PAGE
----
Wednesday, September 26, 2012

Book Review Pt. 2: How to Be Alone, by Jonathan Franzen

Note: this was originally published at

An Overview of How to Be Alone

1) 'A Word About This Book'
Authors' prefaces are nigh upon universally self-indulgent; it's hard not to masturbatory and derivative be when you're writing about your own writing. If the original writing was well-done in the first place, what more could there be to say? So Franzen's introduction is not the best piece in this collection. That said, it's interesting (in a Behind the Scenes EXCLUSIVE! kinda way) to hear his straightforward lament of being a novelist in a world where novels are obsolete and irrelevant, where interviewers "hadn't read the essay, and...the few who had read it seemed to have mis-understood it," and where "Americans seem to be asking even fewer questions about their government today [circa 2002] than in 1991."

2) 'My Father's Brain'
One payoff of reading a novelist's non-fiction essays is that it lets you see how autobiographical his fiction is. Per 'My Father's Brain,' the patriarch of The Correction appears to be more or less based on his own father, whose death from dementia is every bit as slow as slow and horrific as Alfred Lambert's.

3) 'Imperial Bedroom'

Contra the much-bemoaned 'Death of Privacy,' Franzen writes that privacy is flourishing. What the Clinton/Lewinsky scandal illustrates is the death of the public space:

The last big, steep-walled bastion of public life in America is Washington, D.C. Hence the particular violation I felt when the Starr Report crashed in. Hence the feeling of being intruded on. It was privacy invasion, all right: private life brutally invading the most public of public spaces. I don't want to see sex on the news from Washington. There's sex everywhere else I look...Can't there be just one thing in the national landscape that isn't about the bedroom?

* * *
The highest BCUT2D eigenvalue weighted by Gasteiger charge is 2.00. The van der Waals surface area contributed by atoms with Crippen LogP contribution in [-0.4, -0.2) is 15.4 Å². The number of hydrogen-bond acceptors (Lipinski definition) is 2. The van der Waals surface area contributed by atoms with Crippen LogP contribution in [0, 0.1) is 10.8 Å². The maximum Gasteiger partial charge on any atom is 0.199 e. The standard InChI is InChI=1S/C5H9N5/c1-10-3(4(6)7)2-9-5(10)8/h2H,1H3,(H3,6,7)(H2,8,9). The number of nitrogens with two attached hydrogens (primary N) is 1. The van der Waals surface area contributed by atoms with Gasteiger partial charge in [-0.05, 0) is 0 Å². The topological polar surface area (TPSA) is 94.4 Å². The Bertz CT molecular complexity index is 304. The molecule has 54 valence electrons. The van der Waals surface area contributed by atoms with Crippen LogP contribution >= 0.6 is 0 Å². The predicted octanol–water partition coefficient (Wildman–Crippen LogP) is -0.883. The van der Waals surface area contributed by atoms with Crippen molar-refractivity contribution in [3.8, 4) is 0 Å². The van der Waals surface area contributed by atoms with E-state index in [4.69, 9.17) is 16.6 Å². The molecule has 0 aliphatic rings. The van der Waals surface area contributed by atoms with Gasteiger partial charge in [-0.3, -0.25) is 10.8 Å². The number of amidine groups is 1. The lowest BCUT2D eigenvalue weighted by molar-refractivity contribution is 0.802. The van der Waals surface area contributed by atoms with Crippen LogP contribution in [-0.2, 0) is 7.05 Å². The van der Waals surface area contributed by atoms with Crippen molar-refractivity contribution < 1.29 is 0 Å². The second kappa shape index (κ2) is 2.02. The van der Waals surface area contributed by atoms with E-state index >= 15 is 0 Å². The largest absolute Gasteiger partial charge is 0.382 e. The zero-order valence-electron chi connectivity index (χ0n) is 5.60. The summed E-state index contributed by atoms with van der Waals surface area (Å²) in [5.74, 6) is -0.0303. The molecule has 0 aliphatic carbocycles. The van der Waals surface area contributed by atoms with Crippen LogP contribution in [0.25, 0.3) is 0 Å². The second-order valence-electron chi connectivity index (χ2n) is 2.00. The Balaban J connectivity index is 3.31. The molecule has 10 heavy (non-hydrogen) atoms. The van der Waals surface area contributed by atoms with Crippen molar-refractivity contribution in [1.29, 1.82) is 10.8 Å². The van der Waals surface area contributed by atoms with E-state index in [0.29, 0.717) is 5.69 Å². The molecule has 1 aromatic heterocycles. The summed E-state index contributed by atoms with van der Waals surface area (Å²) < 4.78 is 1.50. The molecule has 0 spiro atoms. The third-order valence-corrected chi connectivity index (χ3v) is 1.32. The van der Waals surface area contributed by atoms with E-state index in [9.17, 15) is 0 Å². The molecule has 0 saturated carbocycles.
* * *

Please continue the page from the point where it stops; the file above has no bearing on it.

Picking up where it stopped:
4) 'Why Bother?'
With the rise of television and now the internet, novels are becoming obscure. Why, then, write them? Why novelize?

Basically, because sitting still and thinking hard is better than perpetual infantile stimulation. Reading and writing is a kind of ritualized conversation which has the depth and patience to think carefully about important stuff. Because novels put demands on readers, novels can give us more substantial pleasure and even push us to become better, more mature people. Novels can do tragedy in a way that instant-gratification media just can't:

I hope it's clear that by "tragic" I mean just about any fiction that raises more questions than it answers: anything in which conflict doesn't resolve into cant. (Indeed, the most reliable indicator of a tragic perspective in a work of fiction is comedy.) The point of calling serious fiction tragic is to highlight its distance from the rhetoric of optimism that so pervades our culture. 

5) 'Lost in the Mail'
A funny, fascinating, sorrowful look at the decline of the US Post Office, as a case-study in the decline of American public institutions.

6) 'Erika Imports'
A snapshot of a crap job Franzen held in highschool.

In twenty-five years I have yet to find a work situation that isn't somehow about family, or loyalty, or sex, or guilt, or all four. I'm beginning to think I never will.

7) 'Sifting the Ashes'